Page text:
Econ 202 Final Exam. Douglas, Spring 2010 May 6, 2010 PLEDGE: I have neither given nor received unauthorized help on this exam. , Spring 2010 May 6, 2010 PLEDGE: I have neither given nor received unauthorized help on this exam. SIGNED: PRINT NAME: Econ 202 Final Exam Multiple Choice. 2 points each. 1. According to the long-run

More information

The Cost of the Financial Crisis: The Impact of the September 2008 Economic Collapse Phillip Swagel 1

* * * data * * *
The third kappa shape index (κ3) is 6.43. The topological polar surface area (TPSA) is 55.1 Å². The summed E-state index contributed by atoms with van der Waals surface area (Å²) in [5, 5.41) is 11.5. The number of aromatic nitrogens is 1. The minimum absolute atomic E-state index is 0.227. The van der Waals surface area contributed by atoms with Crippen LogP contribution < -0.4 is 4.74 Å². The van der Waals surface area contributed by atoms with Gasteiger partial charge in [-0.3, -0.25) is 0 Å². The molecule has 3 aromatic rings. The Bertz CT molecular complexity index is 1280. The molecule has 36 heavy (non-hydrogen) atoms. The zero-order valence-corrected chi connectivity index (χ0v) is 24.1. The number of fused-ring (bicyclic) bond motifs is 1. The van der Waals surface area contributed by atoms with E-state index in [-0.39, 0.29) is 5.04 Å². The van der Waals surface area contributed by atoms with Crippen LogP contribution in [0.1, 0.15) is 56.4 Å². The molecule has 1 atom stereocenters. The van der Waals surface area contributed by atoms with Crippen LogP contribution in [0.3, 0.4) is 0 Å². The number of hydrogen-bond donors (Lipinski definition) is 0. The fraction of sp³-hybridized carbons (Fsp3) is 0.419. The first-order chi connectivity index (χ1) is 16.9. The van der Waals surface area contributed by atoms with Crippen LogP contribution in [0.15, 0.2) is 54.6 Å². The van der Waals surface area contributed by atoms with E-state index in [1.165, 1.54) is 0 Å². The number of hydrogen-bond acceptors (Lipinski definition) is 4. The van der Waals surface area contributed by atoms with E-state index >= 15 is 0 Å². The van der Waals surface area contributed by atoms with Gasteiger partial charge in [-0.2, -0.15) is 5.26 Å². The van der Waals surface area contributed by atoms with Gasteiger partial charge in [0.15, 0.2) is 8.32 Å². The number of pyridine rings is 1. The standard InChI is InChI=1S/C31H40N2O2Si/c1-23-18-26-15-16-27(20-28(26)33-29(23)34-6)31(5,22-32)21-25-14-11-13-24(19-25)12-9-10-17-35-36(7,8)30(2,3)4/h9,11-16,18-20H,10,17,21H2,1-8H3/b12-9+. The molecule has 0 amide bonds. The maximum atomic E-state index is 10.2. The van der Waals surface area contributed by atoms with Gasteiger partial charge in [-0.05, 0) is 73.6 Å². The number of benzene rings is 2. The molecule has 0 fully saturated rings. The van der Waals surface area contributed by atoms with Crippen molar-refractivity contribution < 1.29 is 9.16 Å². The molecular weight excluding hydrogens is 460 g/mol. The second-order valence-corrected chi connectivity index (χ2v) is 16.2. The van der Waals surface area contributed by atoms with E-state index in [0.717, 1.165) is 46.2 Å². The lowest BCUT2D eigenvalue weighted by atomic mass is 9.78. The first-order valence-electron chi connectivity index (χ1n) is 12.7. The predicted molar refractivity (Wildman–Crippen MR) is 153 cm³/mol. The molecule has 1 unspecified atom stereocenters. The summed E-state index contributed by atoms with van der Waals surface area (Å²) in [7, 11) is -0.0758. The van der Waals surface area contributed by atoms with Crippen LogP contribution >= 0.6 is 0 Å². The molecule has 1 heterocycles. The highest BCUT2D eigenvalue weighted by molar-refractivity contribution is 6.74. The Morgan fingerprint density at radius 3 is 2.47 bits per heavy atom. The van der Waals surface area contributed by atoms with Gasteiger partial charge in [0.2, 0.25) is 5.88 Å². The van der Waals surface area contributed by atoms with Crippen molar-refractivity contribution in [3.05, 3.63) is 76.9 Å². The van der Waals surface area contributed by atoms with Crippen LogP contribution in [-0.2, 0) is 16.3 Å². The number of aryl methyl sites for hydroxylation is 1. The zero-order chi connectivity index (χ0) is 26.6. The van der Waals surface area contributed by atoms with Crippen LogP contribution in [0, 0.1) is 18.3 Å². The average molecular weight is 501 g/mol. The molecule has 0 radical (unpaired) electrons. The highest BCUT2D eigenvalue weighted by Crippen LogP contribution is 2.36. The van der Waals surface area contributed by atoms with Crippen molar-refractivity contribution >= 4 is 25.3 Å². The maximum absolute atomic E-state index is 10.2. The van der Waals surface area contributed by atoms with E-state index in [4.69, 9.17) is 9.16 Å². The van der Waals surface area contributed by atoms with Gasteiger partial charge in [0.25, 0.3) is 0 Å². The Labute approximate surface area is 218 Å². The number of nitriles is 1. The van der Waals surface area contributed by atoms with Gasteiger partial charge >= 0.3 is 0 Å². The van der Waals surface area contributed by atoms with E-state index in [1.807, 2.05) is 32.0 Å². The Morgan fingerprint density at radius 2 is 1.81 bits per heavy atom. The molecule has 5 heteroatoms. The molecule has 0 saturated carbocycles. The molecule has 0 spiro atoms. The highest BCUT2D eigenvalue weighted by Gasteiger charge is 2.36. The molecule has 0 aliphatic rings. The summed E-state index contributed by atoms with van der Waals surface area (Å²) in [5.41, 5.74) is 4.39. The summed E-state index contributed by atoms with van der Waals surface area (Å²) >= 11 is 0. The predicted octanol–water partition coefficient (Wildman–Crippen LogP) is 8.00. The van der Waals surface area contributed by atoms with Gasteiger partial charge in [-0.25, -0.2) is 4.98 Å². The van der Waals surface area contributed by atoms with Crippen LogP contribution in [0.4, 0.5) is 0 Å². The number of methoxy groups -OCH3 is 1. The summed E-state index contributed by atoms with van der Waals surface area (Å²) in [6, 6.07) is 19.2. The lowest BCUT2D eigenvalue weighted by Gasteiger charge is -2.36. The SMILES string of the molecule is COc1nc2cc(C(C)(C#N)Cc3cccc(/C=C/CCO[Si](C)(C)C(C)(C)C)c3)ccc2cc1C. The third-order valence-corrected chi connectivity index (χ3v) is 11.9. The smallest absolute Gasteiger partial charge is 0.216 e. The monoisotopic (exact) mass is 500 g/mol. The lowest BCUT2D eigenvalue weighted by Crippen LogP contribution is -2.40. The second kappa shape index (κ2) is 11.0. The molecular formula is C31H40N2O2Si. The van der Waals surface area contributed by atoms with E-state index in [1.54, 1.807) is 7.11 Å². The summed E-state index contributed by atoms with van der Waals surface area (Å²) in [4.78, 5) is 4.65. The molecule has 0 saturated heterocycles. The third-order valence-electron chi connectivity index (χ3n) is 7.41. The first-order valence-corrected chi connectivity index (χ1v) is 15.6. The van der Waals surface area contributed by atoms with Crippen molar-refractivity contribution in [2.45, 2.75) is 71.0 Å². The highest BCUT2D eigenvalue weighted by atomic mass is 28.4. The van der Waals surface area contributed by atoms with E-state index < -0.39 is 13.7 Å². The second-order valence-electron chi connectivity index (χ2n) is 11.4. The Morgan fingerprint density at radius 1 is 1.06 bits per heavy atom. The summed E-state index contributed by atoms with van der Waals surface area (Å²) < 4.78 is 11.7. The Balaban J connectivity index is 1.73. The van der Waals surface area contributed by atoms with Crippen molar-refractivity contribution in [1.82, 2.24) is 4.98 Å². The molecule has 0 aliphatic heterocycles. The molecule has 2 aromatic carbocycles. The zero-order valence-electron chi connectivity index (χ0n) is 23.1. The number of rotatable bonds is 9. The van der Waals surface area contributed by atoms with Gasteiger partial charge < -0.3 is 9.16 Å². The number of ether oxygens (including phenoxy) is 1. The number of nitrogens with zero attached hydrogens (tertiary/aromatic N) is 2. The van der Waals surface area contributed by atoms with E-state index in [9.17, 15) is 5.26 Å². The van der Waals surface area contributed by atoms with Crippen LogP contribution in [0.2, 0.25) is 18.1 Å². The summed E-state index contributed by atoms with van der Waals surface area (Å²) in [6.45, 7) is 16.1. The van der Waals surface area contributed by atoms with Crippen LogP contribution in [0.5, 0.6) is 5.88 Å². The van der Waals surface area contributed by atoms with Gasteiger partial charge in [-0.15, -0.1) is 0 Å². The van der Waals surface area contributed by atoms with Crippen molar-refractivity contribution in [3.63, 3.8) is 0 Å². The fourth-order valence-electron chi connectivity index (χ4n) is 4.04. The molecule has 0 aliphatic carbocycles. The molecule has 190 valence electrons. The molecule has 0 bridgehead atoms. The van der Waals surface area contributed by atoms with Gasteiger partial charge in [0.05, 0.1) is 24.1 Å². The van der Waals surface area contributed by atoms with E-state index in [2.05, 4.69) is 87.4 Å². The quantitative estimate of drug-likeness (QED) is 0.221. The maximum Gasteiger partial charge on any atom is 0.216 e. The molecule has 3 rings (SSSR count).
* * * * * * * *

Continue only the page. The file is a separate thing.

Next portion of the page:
The Cost of the Financial Crisis: The Impact of the September 2008 Economic Collapse Phillip Swagel 1 Introduction The : The Impact of the September 2008 Economic Collapse Phillip Swagel 1 The United States pulled back from a financial market meltdown and economic collapse in late 2008 and early 2009 but

More information